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It’s Time for the Department of Education to Dump Sallie Mae | The Nation

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It’s Time for the Department of Education to Dump Sallie Mae

Students Not Customers

A banner at a protest at Cooper Union in New York City on December 8, 2012 (Flickr/Michael Fleshman)

This piece originally appeared at Youngist and is reposted here with permission.

For more than year, the Student Labor Action Project (SLAP)—alongside coalition partners, including the American Federation of Teachers, National Education Association and the US Student Association—has been calling for the Department of Education to cancel its $100 million annual contract with Sallie Mae. But the department has claimed that no “wholesale” violation occurred that would justify ending the contract.

Last year, only after three hundred students demanded that Secretary Arne Duncan meet with them at the US Student Association’s Legislative Conference in March 2013, SLAP students were given a meeting with senior officials at the Department of Education. In this meeting, Secretary Arne Duncan stated that the Department wouldn’t do business with corporations that broke the law.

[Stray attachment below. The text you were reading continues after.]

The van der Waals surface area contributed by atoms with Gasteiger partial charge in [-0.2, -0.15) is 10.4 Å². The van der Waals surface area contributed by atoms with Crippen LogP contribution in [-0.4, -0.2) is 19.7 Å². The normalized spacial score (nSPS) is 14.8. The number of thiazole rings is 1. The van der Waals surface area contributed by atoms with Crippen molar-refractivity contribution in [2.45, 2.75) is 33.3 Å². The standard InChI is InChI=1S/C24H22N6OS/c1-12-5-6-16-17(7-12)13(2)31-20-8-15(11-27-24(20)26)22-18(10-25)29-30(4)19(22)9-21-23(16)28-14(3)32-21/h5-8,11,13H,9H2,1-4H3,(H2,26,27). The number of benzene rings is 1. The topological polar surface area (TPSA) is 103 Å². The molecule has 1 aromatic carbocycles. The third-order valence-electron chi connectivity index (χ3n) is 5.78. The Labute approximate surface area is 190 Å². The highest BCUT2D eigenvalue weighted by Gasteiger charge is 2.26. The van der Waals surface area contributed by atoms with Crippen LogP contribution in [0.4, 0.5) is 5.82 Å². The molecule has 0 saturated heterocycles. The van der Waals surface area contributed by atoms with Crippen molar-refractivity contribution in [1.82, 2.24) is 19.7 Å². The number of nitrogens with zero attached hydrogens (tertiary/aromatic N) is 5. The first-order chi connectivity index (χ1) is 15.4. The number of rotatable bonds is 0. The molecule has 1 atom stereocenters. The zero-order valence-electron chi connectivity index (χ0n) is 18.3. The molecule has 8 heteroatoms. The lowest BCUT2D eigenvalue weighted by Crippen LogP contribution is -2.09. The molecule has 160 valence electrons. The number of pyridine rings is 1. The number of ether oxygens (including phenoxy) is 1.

But, it’s clear that Sallie Mae broke the law. On May 13, 2014, Sallie Mae reached settlements with the Department of Justice and Federal Deposit Insurance Corporation to pay $97 million in fines and restitution to student loan borrowers for violating multiple federal laws. With these settlements, federal agencies are fining Sallie Mae for overcharging active-duty service members on interest rates, deceiving borrowers when processing payments, and engaging in discriminatory practices.

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Students are now calling for an immediate end to this contract with new outrageous evidence from federal investigators. The Department of Justice described Sallie Mae’s conduct as “intentional” and “willful”—yet the Department of Education has taken no action. Students are continuing the fight for a debt-free future by urging Secretary Duncan to stop spending hundreds of millions of taxpayers’ dollars on a company that breaks the law.

Secretary Duncan’s colleagues from other federal agencies have found that Sallie Mae has cheated borrowers. Over 50,000 people have taken action to tell the Department that they’ve had enough! It’s time for students to keep up the pressure on Secretary Duncan to cut the department’s contract with Sallie Mae. This summer, the fight continues as students and borrowers unite to make the Department of Education work for us!

 

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